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Why Use Lemon Grass if it Taste Like Lemon?

Some recipes call forlLemon grass but it taste pretty much like lemon, if that is the case why use lemon grass when you can simply squeeze lemon into your recipe? As you can guess I don't use recipes that call for lemon grass often. Thanks

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  1. I don't think they taste alike at all. I love lemongrass, and grow it, so I use it frequently.

    1. I agree with weezie, they don't taste alike at all. If you have an Asian market nearby, consider buying a stalk of lemongrass and experimenting with it. I use the inner leaves to steep in everything from hot soup and iced cocktails and grate the soft tubers for stir fry but my favorite use is to clean the stalk well and pare it down to a swizzle stick for iced tea and iced fruited teas.

      1. Lemongrass SMELLS like a citrus. 
        It doesn't really TASTE lemony; maybe like a light citrus with some heat.
        Even if it did taste just like lemon, it doesn't have the acid or the curdling properties of lemon. 

        See if you can sample Greek avgolemono soup and Thai Tom Yum soup-- Many grocery stores have both in their deli sections. This should awaken your palate to lemongrass and the differences. 

        1. Lemongrass smells like lemon, but definitely doesn't taste like lemon.

          1. Agree with all the above - definitely does not taste like lemon to me at all. I buy it and use it often. I can get about 5 stalks for 25 cents. It is certainly an inexpensive way to add amazing flavour to a dish.

            1. Lemongrass and lemons are both delicious but they certainly are not interchangeable. Lemongrass has a spicy, herbal, potently fragrant quality that permeates whatever it's in. It's very heady and complex. It doesn't really have a good "tastes-like" comparison -- get your hands on a few stalks and give it a shot in some Thai recipes. It's delightful.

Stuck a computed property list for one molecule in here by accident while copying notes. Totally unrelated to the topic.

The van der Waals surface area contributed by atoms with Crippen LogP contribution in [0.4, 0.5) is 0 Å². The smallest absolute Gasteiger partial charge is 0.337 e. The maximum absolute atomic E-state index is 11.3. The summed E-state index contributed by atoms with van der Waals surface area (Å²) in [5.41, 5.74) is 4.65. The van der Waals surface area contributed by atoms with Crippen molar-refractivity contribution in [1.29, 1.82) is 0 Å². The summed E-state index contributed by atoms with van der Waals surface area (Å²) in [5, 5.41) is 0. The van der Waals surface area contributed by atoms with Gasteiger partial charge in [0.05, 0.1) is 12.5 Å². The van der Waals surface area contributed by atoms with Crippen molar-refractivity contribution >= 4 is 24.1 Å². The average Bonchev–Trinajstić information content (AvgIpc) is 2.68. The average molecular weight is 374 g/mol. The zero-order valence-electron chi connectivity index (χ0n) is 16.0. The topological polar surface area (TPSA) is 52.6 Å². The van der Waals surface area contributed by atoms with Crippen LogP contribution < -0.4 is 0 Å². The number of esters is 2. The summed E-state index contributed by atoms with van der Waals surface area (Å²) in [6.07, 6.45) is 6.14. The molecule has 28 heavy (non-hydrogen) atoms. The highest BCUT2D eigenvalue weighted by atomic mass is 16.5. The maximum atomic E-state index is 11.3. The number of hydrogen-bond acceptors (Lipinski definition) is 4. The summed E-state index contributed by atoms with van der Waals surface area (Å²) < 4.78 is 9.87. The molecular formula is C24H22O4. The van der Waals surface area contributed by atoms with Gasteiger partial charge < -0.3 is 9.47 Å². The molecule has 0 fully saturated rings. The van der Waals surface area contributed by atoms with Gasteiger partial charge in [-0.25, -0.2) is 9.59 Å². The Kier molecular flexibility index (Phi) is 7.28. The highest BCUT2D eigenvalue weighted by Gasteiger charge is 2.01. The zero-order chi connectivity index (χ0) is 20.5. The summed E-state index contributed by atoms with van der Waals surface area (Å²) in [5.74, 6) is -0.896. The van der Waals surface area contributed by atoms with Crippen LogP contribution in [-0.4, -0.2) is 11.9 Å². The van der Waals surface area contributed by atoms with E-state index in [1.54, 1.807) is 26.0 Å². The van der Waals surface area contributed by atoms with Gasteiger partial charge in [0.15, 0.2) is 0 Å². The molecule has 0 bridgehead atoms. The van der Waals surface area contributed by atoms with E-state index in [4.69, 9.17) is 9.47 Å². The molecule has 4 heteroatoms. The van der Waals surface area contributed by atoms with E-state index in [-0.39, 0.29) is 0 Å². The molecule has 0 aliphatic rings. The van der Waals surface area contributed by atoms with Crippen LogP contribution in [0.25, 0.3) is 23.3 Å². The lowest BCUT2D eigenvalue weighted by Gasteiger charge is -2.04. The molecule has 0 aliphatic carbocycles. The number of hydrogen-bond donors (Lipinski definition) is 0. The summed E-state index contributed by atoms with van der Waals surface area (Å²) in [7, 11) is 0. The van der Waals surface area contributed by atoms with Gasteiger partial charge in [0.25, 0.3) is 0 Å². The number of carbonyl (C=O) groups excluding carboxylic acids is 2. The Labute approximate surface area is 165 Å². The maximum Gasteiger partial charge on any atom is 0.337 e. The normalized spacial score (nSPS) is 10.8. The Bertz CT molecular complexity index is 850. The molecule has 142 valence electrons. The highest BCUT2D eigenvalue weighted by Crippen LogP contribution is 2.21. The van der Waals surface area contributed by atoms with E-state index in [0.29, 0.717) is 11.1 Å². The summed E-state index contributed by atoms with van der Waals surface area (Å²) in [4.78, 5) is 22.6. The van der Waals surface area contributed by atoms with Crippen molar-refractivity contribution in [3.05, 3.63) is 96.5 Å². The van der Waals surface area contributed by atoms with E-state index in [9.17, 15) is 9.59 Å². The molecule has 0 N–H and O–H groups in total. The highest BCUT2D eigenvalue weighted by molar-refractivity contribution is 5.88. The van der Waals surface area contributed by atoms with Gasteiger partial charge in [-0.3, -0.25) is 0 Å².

2 Replies
              1. re: LauraGrace

                Thanks everyone for your input. I suppose the smell of both the lemon and the lemon grass and the names of the two products just gave me the impression they taste the same. I've had both Greek avgolemono soup and Thai Tom Yum soup and I can taste the difference. So I see what you mean Kris. I like both those soups. So from that I now know the difference in taste and that's what gives each their unique flavor.

                Thanks everyone!

                1. re: HoundDogz

                  Tom Yum is usually finished off with lime juice so that gives it acidity. Maybe that's the flavour that you are mistaking for lemongrass?

              2. Just a quick other thing about lemongrass:
                Like Kris said: It doesn't have the acid in it, and that makes it very nice if you want to make a lemony marinade for fish as normally the acid already cooks it !
                I got lots in my garden and use it on a regular base :)

                2 Replies
                1. re: butzy

                  SO it's like lemon flavor without acidity... I kinda know what that means.... (not trying to sound "foodie") but lemon without that "bite"?

                  Does it "cook" the food the way that an acid could (like a brine or something or lime juice on a ceviche)? Or can I just cook the food normally after a marinade in lemongrass(saucey status)?

                  1. re: Tiffness23

                    Without acidity, it cannot denature the proteins in meat/seafood the way lemon juice can. But I find the flavor of lemongrass blends in better with the flavor of the overall dish. I actually dislike the taste of lemon-aside from a tiny sprinkle on broiled or fried seafood- but I like the taste of lemongrass. Much milder to me than lemon.

                2. In addition to lemon grass there is lemon verbena, lemon balm, lemon basil

                  these herbs all smell lemony but all have different citrus notes but are different

                  1 Reply
                  1. re: jpr54_1

                    I find lemon verbena much closer to lemongrass than lemon, and it contains some of the same flavour notes, accoring to "On food and cooking".